NORWALK, Conn.—The rumor had intrigued author Dominick Dunne: William Kennedy Smith was at the home of Kennedy cousin Michael Skakel the night Martha Moxley was murdered.
Dunne - who was covering Smith's trial on a rape charge in 1991, which resulted in an innocent verdict - said he rushed to Greenwich to check on the report. It turned out to be false.
"But I thought: What ever happened to that case?" Dunne said.
That curiosity would set in motion a chain of events that would result in three books and a television miniseries. The publicity helped keep attention on the murder and to bring forward witnesses.
Skakel, 41, was convicted Friday of beating Moxley to death with a golf club in October 1975, when they were 15-year-old neighbors in a wealthy gated community in Greenwich. He is a nephew of Ethel Kennedy, the widow of former U.S. Sen. Robert Kennedy.
"Certainly all three helped the cause," said John Moxley, the victim's brother. "We're appreciative of all of them."
Dunne, a small but feisty man, was a fixture at Skakel's trial. He said he got dirty looks from some of Skakel's relatives. But Skakel's attorney, Michael Sherman, was careful to build a friendly relationship with the man whose work helped land Skakel in court.
After investigating the rumor, Dunne said he decided to seek an interview with Dorthy Moxley, the victim's mother.
"I took a liking to Mrs. Moxley from the first day I met her," Dunne said. "She was crippled with grief and had no hope."
His sympathy was natural. Like Moxley, Dunne's daughter, Dominique, was murdered. Moxley was killed Oct. 30, 1975; Dominique was killed Oct. 30, 1982.
Dunne wanted to know why the Moxleys had left Greenwich, a wealthy suburb of New York City.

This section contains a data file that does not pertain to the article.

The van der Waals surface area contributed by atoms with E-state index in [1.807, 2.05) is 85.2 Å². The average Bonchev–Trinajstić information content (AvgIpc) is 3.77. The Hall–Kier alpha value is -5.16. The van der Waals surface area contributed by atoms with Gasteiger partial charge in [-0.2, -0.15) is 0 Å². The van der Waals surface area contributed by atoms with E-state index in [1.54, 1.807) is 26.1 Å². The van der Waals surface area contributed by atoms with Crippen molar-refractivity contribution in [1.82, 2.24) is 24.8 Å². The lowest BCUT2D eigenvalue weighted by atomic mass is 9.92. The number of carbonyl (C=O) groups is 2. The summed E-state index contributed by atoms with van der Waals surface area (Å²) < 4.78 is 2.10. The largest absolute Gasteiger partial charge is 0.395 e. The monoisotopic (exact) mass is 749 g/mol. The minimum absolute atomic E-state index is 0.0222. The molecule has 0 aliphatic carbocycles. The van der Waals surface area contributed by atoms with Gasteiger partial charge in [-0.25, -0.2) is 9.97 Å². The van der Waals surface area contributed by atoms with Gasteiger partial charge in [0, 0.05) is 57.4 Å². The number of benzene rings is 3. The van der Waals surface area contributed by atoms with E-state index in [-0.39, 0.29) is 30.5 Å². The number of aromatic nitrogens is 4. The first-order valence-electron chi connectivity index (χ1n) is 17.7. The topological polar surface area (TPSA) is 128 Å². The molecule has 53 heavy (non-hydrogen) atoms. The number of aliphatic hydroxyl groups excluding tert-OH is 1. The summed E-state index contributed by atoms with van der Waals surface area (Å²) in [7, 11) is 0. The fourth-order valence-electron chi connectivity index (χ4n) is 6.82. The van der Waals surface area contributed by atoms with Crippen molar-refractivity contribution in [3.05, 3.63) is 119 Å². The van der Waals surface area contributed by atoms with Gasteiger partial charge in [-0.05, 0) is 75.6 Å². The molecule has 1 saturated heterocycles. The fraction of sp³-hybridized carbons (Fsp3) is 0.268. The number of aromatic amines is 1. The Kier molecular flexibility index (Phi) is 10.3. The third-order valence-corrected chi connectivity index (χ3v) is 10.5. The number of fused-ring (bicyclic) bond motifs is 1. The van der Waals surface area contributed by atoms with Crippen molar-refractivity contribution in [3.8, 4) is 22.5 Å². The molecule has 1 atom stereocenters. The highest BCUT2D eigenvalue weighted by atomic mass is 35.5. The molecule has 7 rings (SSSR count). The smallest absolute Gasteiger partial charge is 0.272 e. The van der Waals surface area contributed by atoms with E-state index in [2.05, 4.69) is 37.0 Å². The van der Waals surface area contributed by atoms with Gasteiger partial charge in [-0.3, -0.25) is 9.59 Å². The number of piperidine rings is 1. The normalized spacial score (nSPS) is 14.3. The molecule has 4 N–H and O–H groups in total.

"She said she couldn't look at the Skakel home any more," Dunne said. "She knew that inside that home someone knew who had done it."
Dunne decided in 1993 to write a book, "A Season in Purgatory," a fictionalized account based on the Moxley murder.
On Friday, Dunne attributed the verdict to the tenacity of Dorthy Moxley and to prosecutor Jonathan Benedict.
"This is a woman who has fought, fought, fought for 27 years to keep this case alive. I just think she's great woman," he said.
Benedict, said Dunne, connected disparate parts of the case into a smooth and flowing timeline.
Dunne's book helped lead to two more, one by Mark Fuhrman, the former Los Angeles police detective, and another by Timothy Dumas, a Greenwich native and journalist.
Dunne said he suggested the idea to Fuhrman and provided him with a copy of a crucial report by a private investigative firm hired by the Skakel family.
Fuhrman, who writes about high-profile murders, said his interest in the Moxley case was piqued by Dunne's book. Fuhrman's book was the only one to allege Skakel committed the murder.